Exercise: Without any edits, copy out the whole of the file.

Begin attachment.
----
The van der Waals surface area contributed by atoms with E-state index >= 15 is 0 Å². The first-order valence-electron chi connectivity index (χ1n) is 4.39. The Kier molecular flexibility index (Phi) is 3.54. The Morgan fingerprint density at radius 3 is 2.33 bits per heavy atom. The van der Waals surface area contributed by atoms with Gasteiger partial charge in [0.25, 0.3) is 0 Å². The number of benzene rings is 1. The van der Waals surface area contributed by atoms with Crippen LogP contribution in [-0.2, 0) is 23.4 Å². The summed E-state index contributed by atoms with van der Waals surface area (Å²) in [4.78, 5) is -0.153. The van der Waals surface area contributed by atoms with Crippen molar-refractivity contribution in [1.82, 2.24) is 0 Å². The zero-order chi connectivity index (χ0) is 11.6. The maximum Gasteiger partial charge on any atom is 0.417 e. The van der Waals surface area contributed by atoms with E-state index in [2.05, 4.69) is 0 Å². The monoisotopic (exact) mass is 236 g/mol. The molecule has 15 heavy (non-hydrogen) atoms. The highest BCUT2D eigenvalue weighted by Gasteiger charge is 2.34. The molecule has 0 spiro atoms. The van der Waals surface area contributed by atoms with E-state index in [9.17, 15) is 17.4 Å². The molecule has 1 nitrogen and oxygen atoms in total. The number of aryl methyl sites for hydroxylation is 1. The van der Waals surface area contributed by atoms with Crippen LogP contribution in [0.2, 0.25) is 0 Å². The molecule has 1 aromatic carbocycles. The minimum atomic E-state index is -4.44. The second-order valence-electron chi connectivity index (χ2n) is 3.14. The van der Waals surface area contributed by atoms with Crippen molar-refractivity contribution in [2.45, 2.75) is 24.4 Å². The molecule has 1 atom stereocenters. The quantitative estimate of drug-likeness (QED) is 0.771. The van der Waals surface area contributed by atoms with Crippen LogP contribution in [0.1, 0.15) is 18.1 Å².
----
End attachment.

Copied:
The van der Waals surface area contributed by atoms with E-state index >= 15 is 0 Å². The first-order valence-electron chi connectivity index (χ1n) is 4.39. The Kier molecular flexibility index (Phi) is 3.54. The Morgan fingerprint density at radius 3 is 2.33 bits per heavy atom. The van der Waals surface area contributed by atoms with Gasteiger partial charge in [0.25, 0.3) is 0 Å². The number of benzene rings is 1. The van der Waals surface area contributed by atoms with Crippen LogP contribution in [-0.2, 0) is 23.4 Å². The summed E-state index contributed by atoms with van der Waals surface area (Å²) in [4.78, 5) is -0.153. The van der Waals surface area contributed by atoms with Crippen molar-refractivity contribution in [1.82, 2.24) is 0 Å². The zero-order chi connectivity index (χ0) is 11.6. The maximum Gasteiger partial charge on any atom is 0.417 e. The van der Waals surface area contributed by atoms with E-state index in [2.05, 4.69) is 0 Å². The monoisotopic (exact) mass is 236 g/mol. The molecule has 15 heavy (non-hydrogen) atoms. The highest BCUT2D eigenvalue weighted by Gasteiger charge is 2.34. The molecule has 0 spiro atoms. The van der Waals surface area contributed by atoms with E-state index in [9.17, 15) is 17.4 Å². The molecule has 1 nitrogen and oxygen atoms in total. The number of aryl methyl sites for hydroxylation is 1. The van der Waals surface area contributed by atoms with Crippen LogP contribution in [0.2, 0.25) is 0 Å². The molecule has 1 aromatic carbocycles. The minimum atomic E-state index is -4.44. The second-order valence-electron chi connectivity index (χ2n) is 3.14. The van der Waals surface area contributed by atoms with Crippen molar-refractivity contribution in [2.45, 2.75) is 24.4 Å². The molecule has 1 atom stereocenters. The quantitative estimate of drug-likeness (QED) is 0.771. The van der Waals surface area contributed by atoms with Crippen LogP contribution in [0.1, 0.15) is 18.1 Å².